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Man Does Not Live On Bread Alone

First Sunday in Lent (A)

My dear encountered couples:

Satan’s greatest triumph is that he has caused many people to no longer believe that God really exists. Jesus tells us who he is when he said: “I saw Satan fall like lightning from heaven” (Luke 10: 18). Satan is real and his actions in the world are very real.

As the holy season of Lent begins, this Sunday’s liturgy reminds us that we are engaged in a daily and dramatic battle between Christ and Satan, between good and evil. What is at stake in this battle is our eternal salvation. Satan will do all that he can do separate us from Christ. Jesus described him as the father of lies. “He was a murderer from the beginning, and has nothing to do with the truth, because there is no truth in him. When he lies, he speaks according to his own nature, for he is a liar and the father of lies” (John 8: 14).

Today’s gospel relates that in the desert, Satan tempted Jesus three times. Satan launched three attacks against our Lord. Now that we are beginning our Lenten practices, we might consider taking a closer look at the nature of the first temptation. What human failing does it address?

And the tempter came and said to him, “If you are the Son of God, command these stones to become loaves of bread”. But he answered, “It is written, ‘Man shall not live by bread alone, but by every word that proceeds from the mouth of God.’” (Matthew 4: 3-4).

We all know that one of the toughest problems that we must face as a nation is materialism. It is difficult to live as true disciples of Jesus in a materialistic society. Every day we are bombarded with materialism. Our market driven society urges us to possess more and more things. Given this all- pervasive temptation we must always remember that “man does not live on bread alone, but by every word that proceeds from the mouth of God”.

Let’s take a practical look at how we can fight against the temptation of materialism. How can we use the things of this world correctly and keep our focus on the things of eternity?

The first practical step is to live within our means. Most people probably receive three or four invitations a week to sign up for another credit card. This is the trap. Advertisements from credit card companies give us the impression that we can spend without any financial consequences at all. We need to discipline ourselves by living debt free. Excessive use of credit cards only foments greed and irresponsibility. One credit card for emergencies or a frequent flyer miles’ program is enough.

The second practical step we must take to avoid materialism is to understand that work is only a means to provide what is necessary for our families and ourselves.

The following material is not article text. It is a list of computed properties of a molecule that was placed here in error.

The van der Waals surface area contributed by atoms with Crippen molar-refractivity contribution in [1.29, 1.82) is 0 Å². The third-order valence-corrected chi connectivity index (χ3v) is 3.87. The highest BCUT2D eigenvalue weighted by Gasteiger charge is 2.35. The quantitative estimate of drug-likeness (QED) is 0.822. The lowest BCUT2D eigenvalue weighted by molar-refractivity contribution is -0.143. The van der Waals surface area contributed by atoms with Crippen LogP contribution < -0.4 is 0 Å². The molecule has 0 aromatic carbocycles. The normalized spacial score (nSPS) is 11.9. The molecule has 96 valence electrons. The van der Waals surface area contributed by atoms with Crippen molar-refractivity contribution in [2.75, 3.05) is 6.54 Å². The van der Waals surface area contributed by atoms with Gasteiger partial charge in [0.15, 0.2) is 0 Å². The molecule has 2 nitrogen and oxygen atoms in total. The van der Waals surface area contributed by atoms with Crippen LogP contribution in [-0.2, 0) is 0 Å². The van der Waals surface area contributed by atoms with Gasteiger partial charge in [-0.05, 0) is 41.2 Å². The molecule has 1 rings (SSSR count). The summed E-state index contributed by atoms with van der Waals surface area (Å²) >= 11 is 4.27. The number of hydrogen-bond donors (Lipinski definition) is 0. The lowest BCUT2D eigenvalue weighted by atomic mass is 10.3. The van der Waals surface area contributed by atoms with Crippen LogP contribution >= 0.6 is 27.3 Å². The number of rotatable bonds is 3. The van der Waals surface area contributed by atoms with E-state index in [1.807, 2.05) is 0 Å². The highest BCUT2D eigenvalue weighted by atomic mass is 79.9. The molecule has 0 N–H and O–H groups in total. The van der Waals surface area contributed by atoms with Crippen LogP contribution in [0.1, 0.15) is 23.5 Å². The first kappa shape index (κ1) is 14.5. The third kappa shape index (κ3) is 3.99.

Many feels that their work is the most important aspect of their lives. When people put too much emphasis on their career, family life suffers and marriages flounder. In conversations with my friends from Spain or Mexico, inevitably we wind up discussing the differences between our respective countries and cultures. My friends have often told me that the difference between their countries and ours is that in their countries they work in order to live while here we live only to work. Simple words, but they express a lot of truth.

The third practical step we must take is to work at being content with what we have. Is new furniture really necessary? Is it necessary to move into a nicer neighborhood? Is it necessary to build a new house? Is it really necessary to re-decorate, re-do the kitchen once more, or install new carpeting or tile? When does it stop? Why do we hunger for novelty? Why do we rationalize that we are improving the quality of family life? Why are we spending all that money when we already have nice homes with everything that is necessary for a comfortable life?

Spending money, particularly spending money painlessly, using the magic of plastic, the credit or debit card can easily become an addictive behavior. Buying, spending, possessing all provide that rush of adrenaline, the feeling of power. We need to be very cautious about all of this.

Satan will do everything that he can do to confuse and distract us. Materialism pulls us away from God and the spiritual care of our souls. The constant temptation to buy and possess more and more things pulls us away from the essential things of life. If we were to care for our souls the way we care for our material things, many of us would soon be saints.

Man shall not live by bread alone, but by every word that proceeds from the mouth of God”.

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